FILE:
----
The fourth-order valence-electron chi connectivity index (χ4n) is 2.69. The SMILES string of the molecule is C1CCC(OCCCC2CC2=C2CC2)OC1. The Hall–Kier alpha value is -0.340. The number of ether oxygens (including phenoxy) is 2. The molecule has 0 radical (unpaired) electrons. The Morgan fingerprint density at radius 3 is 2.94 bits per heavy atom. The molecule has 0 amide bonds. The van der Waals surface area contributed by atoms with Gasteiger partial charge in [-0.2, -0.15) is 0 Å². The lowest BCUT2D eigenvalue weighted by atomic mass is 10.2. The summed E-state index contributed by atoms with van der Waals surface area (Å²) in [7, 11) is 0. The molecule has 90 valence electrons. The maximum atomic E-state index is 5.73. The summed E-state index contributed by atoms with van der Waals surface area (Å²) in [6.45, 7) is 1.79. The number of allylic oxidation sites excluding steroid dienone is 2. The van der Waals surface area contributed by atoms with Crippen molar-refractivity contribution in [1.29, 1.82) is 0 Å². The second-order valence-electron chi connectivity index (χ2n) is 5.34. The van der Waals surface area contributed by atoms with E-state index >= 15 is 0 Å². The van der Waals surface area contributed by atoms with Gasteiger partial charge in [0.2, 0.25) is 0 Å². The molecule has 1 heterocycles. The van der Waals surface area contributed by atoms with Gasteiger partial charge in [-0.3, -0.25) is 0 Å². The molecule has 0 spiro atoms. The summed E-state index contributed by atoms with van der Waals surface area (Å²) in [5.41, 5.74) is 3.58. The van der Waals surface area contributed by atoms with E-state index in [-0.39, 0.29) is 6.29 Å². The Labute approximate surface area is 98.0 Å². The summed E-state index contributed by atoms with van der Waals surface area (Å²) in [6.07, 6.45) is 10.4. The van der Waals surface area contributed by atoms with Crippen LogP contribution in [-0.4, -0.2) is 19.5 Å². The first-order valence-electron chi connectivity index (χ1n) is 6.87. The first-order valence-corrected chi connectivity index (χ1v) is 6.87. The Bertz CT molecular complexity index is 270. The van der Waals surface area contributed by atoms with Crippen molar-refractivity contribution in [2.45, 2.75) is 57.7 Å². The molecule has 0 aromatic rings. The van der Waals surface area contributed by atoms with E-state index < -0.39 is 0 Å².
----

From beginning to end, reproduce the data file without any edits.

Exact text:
The fourth-order valence-electron chi connectivity index (χ4n) is 2.69. The SMILES string of the molecule is C1CCC(OCCCC2CC2=C2CC2)OC1. The Hall–Kier alpha value is -0.340. The number of ether oxygens (including phenoxy) is 2. The molecule has 0 radical (unpaired) electrons. The Morgan fingerprint density at radius 3 is 2.94 bits per heavy atom. The molecule has 0 amide bonds. The van der Waals surface area contributed by atoms with Gasteiger partial charge in [-0.2, -0.15) is 0 Å². The lowest BCUT2D eigenvalue weighted by atomic mass is 10.2. The summed E-state index contributed by atoms with van der Waals surface area (Å²) in [7, 11) is 0. The molecule has 90 valence electrons. The maximum atomic E-state index is 5.73. The summed E-state index contributed by atoms with van der Waals surface area (Å²) in [6.45, 7) is 1.79. The number of allylic oxidation sites excluding steroid dienone is 2. The van der Waals surface area contributed by atoms with Crippen molar-refractivity contribution in [1.29, 1.82) is 0 Å². The second-order valence-electron chi connectivity index (χ2n) is 5.34. The van der Waals surface area contributed by atoms with E-state index >= 15 is 0 Å². The van der Waals surface area contributed by atoms with Gasteiger partial charge in [0.2, 0.25) is 0 Å². The molecule has 1 heterocycles. The van der Waals surface area contributed by atoms with Gasteiger partial charge in [-0.3, -0.25) is 0 Å². The molecule has 0 spiro atoms. The summed E-state index contributed by atoms with van der Waals surface area (Å²) in [5.41, 5.74) is 3.58. The van der Waals surface area contributed by atoms with E-state index in [-0.39, 0.29) is 6.29 Å². The Labute approximate surface area is 98.0 Å². The summed E-state index contributed by atoms with van der Waals surface area (Å²) in [6.07, 6.45) is 10.4. The van der Waals surface area contributed by atoms with Crippen LogP contribution in [-0.4, -0.2) is 19.5 Å². The first-order valence-electron chi connectivity index (χ1n) is 6.87. The first-order valence-corrected chi connectivity index (χ1v) is 6.87. The Bertz CT molecular complexity index is 270. The van der Waals surface area contributed by atoms with Crippen molar-refractivity contribution in [2.45, 2.75) is 57.7 Å². The molecule has 0 aromatic rings. The van der Waals surface area contributed by atoms with E-state index < -0.39 is 0 Å².